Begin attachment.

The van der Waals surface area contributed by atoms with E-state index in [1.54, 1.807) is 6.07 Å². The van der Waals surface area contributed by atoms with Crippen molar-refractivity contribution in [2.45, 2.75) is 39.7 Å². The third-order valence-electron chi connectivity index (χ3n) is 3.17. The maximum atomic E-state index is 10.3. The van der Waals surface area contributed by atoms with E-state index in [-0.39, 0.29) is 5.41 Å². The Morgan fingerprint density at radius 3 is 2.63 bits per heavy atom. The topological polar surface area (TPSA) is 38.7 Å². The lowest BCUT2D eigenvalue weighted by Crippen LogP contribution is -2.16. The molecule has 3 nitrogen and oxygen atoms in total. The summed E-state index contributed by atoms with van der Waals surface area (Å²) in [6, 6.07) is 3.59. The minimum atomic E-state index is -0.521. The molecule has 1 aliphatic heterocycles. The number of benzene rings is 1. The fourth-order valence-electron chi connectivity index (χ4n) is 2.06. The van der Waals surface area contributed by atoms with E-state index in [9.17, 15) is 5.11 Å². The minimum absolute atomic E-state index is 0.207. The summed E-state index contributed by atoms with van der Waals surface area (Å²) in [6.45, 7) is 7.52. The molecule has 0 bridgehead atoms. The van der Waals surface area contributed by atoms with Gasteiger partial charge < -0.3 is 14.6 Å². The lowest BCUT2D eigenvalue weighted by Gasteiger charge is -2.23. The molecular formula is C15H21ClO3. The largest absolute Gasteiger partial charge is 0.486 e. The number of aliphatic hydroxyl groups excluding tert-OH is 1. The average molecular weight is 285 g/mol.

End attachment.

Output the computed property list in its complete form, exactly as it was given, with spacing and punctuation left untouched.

The van der Waals surface area contributed by atoms with E-state index in [1.54, 1.807) is 6.07 Å². The van der Waals surface area contributed by atoms with Crippen molar-refractivity contribution in [2.45, 2.75) is 39.7 Å². The third-order valence-electron chi connectivity index (χ3n) is 3.17. The maximum atomic E-state index is 10.3. The van der Waals surface area contributed by atoms with E-state index in [-0.39, 0.29) is 5.41 Å². The Morgan fingerprint density at radius 3 is 2.63 bits per heavy atom. The topological polar surface area (TPSA) is 38.7 Å². The lowest BCUT2D eigenvalue weighted by Crippen LogP contribution is -2.16. The molecule has 3 nitrogen and oxygen atoms in total. The summed E-state index contributed by atoms with van der Waals surface area (Å²) in [6, 6.07) is 3.59. The minimum atomic E-state index is -0.521. The molecule has 1 aliphatic heterocycles. The number of benzene rings is 1. The fourth-order valence-electron chi connectivity index (χ4n) is 2.06. The van der Waals surface area contributed by atoms with E-state index in [9.17, 15) is 5.11 Å². The minimum absolute atomic E-state index is 0.207. The summed E-state index contributed by atoms with van der Waals surface area (Å²) in [6.45, 7) is 7.52. The molecule has 0 bridgehead atoms. The van der Waals surface area contributed by atoms with Gasteiger partial charge < -0.3 is 14.6 Å². The lowest BCUT2D eigenvalue weighted by Gasteiger charge is -2.23. The molecular formula is C15H21ClO3. The largest absolute Gasteiger partial charge is 0.486 e. The number of aliphatic hydroxyl groups excluding tert-OH is 1. The average molecular weight is 285 g/mol.